Academic journal article Economic Perspectives

The Recession of 1937-A Cautionary Tale

Academic journal article Economic Perspectives

The Recession of 1937-A Cautionary Tale

Article excerpt

Introduction and summary

The U.S. economy is beginning to emerge from a severe economic downturn precipitated by a financial crisis without parallel since the Great Depression. As thoughts turn to the appropriate path of future policy during the recovery, a number of economists have proffered the recession that began in 1937 as a cautionary tale. That sharp but short-lived recession took place while the U.S. economy was recovering from the Great Depression of 1929-33. (1)

According to one interpretation, the 1937 recession was caused by premature tightening of monetary policy and fiscal policy prompted by inflation concerns. The lesson to be drawn is that policymakers should err on the side of caution. An alternative explanation is that the recession was caused by increases in labor costs due to the industrial policies that formed part of the New Deal--the policies of social and economic reform introduced in the 1930s by President Franklin D. Roosevelt. If a policy lesson can be drawn from this, it might have more to do with the dangers of interfering with market mechanisms.

The goal of this article is to present the relevant facts about the recession of 1937 and assess the competing explanations. Although overshadowed by its more dramatic predecessor, the recession of 1937 has received some attention before, in particular Roose (1954) and Friedman and Schwartz (1963). Then, as now, the competing explanations centered on fiscal policy, that is, the impact of taxation and government spending on the economy; monetary policy, or the management of currency and reserves; and labor relations policy, or more broadly government policy toward businesses.

The rest of this article is organized as follows. I first present the salient facts about the 1937 recession. I then review the competing explanations and finally provide a quantitative assessment of their likely contributions to the recession. I find that monetary policy and fiscal policy do not explain the timing of the downturn but do account well for its severity and most of the recovery. Wages explain little of the downturn and none of the recovery.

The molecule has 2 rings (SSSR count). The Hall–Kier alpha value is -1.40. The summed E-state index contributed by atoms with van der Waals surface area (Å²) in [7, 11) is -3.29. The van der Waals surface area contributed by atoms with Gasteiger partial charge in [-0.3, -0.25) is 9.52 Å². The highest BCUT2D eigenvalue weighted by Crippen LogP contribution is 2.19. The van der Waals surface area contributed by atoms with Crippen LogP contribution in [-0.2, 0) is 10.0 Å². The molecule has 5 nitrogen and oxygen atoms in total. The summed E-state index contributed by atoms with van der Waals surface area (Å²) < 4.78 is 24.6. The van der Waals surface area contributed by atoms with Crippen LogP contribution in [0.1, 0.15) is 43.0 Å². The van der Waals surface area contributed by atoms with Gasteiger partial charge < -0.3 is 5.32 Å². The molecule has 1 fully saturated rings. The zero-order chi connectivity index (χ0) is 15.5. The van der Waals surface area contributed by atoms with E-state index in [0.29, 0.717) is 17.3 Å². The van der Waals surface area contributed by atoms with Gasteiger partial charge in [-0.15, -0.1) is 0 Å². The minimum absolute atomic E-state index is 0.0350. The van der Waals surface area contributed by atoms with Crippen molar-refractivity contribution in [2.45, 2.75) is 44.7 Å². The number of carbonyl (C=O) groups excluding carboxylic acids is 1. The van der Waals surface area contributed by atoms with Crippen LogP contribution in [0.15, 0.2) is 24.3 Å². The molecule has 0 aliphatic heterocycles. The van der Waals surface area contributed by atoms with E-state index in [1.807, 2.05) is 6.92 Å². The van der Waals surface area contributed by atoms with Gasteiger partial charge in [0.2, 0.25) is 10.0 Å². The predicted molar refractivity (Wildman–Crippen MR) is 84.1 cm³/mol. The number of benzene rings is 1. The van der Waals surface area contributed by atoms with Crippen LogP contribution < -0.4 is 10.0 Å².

The recession

Before describing the salient features of the 1937 recession, I first take up the issue of its timing. The traditional National Bureau of Economic Research (NBER) business cycle dates put the peak of the recession in May 1937 and the trough in June 1938. Romer (1994) argues that there are inconsistencies in the way these dates were established over time, devises an algorithm that closely reproduces the dates of post-war business cycles, and applies it to the Miron and Romer (1990) industrial production series to produce new dates. In the case of the 1937 recession, Romer identifies August 1937 as the start of the recession. Cole and Ohanian (1999) implicitly use the same starting date when they state that industrial production peaked in that month. i will stick to the traditional date for several reasons. One is that Romer (1994) directs her argument mostly at cycles before 1927, when a shift in NBER methodology occurred. Another is that the NBER dating process considers a broader set of series than just industrial production. Roose (1954) lists the peaks of 40 monthly series and shows that 27 series peaked before August. Finally, industrial production as measured by the Board of Governors of the Federal Reserve System peaked in May 1937. There is no controversy over the end date of the recession, set by the NBER and Romer (1994) in June 1938.


Figure 1 plots real annual gross domestic product (GDP) per capita (population aged 16 years and older) over the twentieth century. The trend line follows that series' average growth rate over the periods 1919-29 and 1947-97, and is set to coincide with the series in 1929. This is the metric by which Cole and Ohanian (2004) show that the recovery after the Great Depression was weak, since the series does not return to trend until 1942. …

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